If you’re like me, you like cheesy. Navy Pier might just be the funnel-cake smelling, souvenir selling, junk-shopping, street-food eating respite from the walk. It has something for every one. A Beer Garden, a Stained Glass museum (showing Mosaics too currently), a Children’s museum, a make-a-bear store, Bubba Gump Shrimp, American Hot Dogs, Ben and Jerry’s and fun stuff from across the globe in a vendor market type atmosphere. Unwind, relax, catch some magic show for kids or watch the fireworks if you’re lucky 9pm Wednesday 10:15pm Saturday in summer (subject to change), also July 4th 9:00 pm and Dec 31st midnight.
You’d probably like to take a boat-ride along the plentiful water of the lake. There are many companies, Wendella, Seadog, Lakeshore, Chicago Architecture Foundation, Spirit, Mercury, Caravan…. to name a few. Which sounds the most authentic? Chicago Architecture Foundation. Wrong choice, unless you want a dead-with-boredom, grumpy, drone-y explain Chicago’s magnificent architectural wonders in a pin-point fashion.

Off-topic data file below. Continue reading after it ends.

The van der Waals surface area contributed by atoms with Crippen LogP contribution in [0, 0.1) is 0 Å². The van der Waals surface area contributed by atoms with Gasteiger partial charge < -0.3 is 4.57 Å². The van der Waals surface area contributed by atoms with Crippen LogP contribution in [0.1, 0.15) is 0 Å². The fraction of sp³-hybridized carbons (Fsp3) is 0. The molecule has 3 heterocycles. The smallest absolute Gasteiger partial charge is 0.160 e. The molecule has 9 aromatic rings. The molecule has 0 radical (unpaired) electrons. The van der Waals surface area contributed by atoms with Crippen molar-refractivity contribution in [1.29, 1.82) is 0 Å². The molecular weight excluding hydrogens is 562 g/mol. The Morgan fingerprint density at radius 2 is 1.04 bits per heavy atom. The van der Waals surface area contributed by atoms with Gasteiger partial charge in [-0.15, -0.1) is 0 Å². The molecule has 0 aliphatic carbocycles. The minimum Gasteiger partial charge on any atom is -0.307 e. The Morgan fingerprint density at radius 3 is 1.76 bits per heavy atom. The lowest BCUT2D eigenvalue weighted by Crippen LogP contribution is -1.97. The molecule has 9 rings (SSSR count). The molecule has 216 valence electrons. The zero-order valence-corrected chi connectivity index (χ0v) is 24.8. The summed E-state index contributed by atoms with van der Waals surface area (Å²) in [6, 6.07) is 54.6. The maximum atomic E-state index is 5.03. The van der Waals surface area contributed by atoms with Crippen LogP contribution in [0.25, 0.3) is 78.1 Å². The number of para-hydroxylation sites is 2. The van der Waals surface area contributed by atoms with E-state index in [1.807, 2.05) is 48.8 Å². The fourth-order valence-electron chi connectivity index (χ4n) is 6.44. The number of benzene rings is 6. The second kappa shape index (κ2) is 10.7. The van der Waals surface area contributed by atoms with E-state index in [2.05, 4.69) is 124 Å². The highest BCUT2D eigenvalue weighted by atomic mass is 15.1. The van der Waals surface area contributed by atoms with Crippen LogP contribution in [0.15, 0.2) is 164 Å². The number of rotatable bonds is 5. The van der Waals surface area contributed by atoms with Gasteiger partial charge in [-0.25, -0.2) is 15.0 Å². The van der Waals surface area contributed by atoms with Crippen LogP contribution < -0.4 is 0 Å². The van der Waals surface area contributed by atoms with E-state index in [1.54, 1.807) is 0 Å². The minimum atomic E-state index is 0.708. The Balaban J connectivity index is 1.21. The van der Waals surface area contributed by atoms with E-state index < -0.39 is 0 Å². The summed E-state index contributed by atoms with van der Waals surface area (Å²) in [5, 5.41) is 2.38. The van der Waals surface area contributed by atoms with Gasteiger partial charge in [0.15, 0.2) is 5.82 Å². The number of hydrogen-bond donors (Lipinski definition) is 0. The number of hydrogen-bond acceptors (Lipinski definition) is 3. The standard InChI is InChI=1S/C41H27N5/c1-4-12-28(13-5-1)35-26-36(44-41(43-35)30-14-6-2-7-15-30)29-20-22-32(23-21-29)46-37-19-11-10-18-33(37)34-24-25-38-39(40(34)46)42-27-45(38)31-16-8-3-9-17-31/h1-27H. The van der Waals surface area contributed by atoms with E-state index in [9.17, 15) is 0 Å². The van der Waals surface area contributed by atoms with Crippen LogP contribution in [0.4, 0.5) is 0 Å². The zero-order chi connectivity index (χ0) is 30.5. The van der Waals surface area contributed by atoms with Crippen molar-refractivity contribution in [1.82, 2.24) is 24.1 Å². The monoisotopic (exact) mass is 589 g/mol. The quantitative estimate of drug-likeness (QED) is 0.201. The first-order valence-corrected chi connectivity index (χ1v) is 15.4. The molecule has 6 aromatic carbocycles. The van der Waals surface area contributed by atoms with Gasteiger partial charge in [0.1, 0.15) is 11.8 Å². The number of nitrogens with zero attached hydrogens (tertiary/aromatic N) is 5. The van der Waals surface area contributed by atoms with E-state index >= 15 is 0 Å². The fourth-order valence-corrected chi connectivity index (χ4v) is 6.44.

I have taken about 6 different boat rides, some many times and I can see why you’d prefer SeaDog’s speed boat tour, or Wendella’s 90 minute lake and river or Tall Ship Windy for obviously thrill, : best value (fun, info, relaxation) for money and some good time sailing with a special someone. Fancy watching the fireworks from afloat the water? You can, just schedule accordingly!
If you’re traveling with kids or love animals and/or are from a place where there are no good zoos or aquariums, you might want to spend a few hours in that niche.
Lincoln Park is free but rather lame. Good for those in the city for a day lazing but not time-crunched tourists. Choose Brookfield Zoo of course for a good tour keep 2.5-3 hours in hand. Go to the Shedd Aquarium, but get tickets in advance. Keep a good 4 hours to include everything.